Ombuds’ corner: Workplace incivility

In this series, the Bulletin aims to explain the role of the Ombuds at CERN by presenting practical examples of misunderstandings that could have been resolved by the Ombuds if he had been contacted earlier. Please note that, in all the situations we present, the names are fictitious and used only to improve clarity.


In 2011, the Canadian HR Reporter published several articles by Sharone Bar-David on workplace incivility (I would encourage you to read them here). These articles can shed some light on an internal issue here at CERN: what happens when there are violations of the Code of Conduct that we may face every day? Such incivilities can fly under the organizational radar and are not up to the level of any administrative or disciplinary action foreseen in the CERN Staff Rules and Regulations. However, if such breaches in respectful behaviour are tolerated continuously and nothing is done about them, they can create a toxic work climate. Furthermore, such a distortion of human relations can become, over time, embedded within our culture. People will simply believe that such behaviour is allowed and “normal”. Such incivilities are simply the visible tip of the iceberg, and can conceal bullying or abuse of authority. They can foster a climate in the workplace that favours the development of more severe violations.

What are these incivilities? Let me offer you some non-exhaustive examples:

- Every morning when he comes to the office, Paul* goes around his group – smiling, saying hello, shaking hands with some people, and enquiring if any particular issue has arisen from the day before. One day, for some unknown reason, Paul excludes two of his collaborators from his daily visit. He does not say hello and does not enter their offices, he acts as if they were not there at all, totally ignoring them. Moreover, once a week the entire group would typically go for a coffee – an event that Paul no longer invites them to. Instead, he merely says, in the corridor, that if they want to come, they know where it is. These two collaborators face social exclusion.

- Jeff* is used to making jokes – nothing entirely offensive – about his collaborators. However his jokes are ambiguous and it is impossible to say if they are just jokes or if Jeff actually means them. His collaborators start feeling quite a bit of unease because of the jokes and become suspicious of his motives.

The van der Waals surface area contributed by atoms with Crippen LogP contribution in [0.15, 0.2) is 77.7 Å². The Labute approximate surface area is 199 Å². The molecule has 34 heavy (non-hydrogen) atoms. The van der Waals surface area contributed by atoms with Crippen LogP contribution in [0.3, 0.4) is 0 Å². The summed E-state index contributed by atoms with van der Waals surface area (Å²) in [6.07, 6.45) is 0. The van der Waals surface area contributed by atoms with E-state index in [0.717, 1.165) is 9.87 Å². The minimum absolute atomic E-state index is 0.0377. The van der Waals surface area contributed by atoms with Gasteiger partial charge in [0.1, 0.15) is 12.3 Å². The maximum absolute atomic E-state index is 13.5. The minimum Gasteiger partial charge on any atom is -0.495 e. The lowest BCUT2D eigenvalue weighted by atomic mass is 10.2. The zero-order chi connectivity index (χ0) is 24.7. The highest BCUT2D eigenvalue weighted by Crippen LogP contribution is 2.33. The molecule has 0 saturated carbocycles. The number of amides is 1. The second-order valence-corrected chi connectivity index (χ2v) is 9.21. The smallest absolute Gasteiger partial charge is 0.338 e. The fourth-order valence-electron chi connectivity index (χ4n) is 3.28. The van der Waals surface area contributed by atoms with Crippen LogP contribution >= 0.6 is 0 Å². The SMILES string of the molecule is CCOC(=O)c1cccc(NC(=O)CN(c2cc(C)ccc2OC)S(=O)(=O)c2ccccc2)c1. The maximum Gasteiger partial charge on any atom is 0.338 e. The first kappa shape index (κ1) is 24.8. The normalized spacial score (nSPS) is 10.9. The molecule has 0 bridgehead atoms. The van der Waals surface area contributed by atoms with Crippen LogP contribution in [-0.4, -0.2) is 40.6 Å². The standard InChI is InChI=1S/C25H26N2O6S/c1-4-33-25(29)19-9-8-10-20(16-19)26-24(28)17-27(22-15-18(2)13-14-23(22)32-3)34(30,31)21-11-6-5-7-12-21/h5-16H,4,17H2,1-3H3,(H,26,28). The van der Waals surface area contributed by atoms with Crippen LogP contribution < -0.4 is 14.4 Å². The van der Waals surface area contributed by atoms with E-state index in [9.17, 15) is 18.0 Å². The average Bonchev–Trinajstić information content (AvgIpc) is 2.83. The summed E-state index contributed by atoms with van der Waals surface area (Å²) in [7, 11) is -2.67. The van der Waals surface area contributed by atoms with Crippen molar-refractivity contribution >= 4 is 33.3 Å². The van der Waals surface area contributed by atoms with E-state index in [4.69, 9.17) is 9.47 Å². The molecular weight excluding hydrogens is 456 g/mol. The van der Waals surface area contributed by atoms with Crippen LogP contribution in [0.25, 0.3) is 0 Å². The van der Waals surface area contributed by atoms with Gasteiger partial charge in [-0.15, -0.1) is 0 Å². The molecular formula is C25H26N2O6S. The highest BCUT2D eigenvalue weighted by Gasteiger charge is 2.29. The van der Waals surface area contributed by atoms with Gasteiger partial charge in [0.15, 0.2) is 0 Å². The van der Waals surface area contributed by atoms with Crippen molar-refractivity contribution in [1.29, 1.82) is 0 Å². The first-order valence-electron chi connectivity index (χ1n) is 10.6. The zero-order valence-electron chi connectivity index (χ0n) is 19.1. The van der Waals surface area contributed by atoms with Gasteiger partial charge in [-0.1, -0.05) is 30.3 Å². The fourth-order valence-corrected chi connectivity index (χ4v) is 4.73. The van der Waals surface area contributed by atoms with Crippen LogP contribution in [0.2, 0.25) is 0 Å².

- Don* spends quite some time in the corridors, as he believes that this is a good way of having informal chats with his collaborators. During these chats, Don also spreads rumors about people – nothing really insulting, but disclosing stories and sharing gossip, not caring about confidentiality. The trouble is also that anyone in the corridor can also hear what he says. For example, while talking about a recent hiring board, Don exclaimed: “Oh! I know who will get the job.” You can imagine the consequences of this statement on the group.

- Others bad habits can be: plagiarising work from someone else without referencing them or taking funny attitudes in a meeting when someone else talks, such as shrugging your shoulders, looking in an evident and noticeable way to the ceiling, rolling your eyes (which is an unfortunately widespread practice), or yawning loudly.

CERN does not have any administrative policy against all these incivilities. They are impossible to prevent. The best solution is that we have to be careful not to propagate such violations of the code promoting a respectful workplace environment.

The CERN Code of Conduct is an incentive for us to act in a respectful way. Many day-to-day “violations”, even if they do not appear malicious, are extremely dangerous to our workplace welfare as they increase the perception that such behaviour is allowed when it is not. This disrespectful behaviour will increase the possibilities of abuse and harassment, and will foster a bad working climate – all these things which are unacceptable and harmful to the Organization’s personnel, effectiveness and image. So, are also the “milder” violations of our Code of Conduct.

Remember that the Ombuds, according to his mandate, is here to give advice on the Code of Conduct.

* Names and stories are purely imaginary.

Contact the Ombuds Early!


by Vincent Vuillemin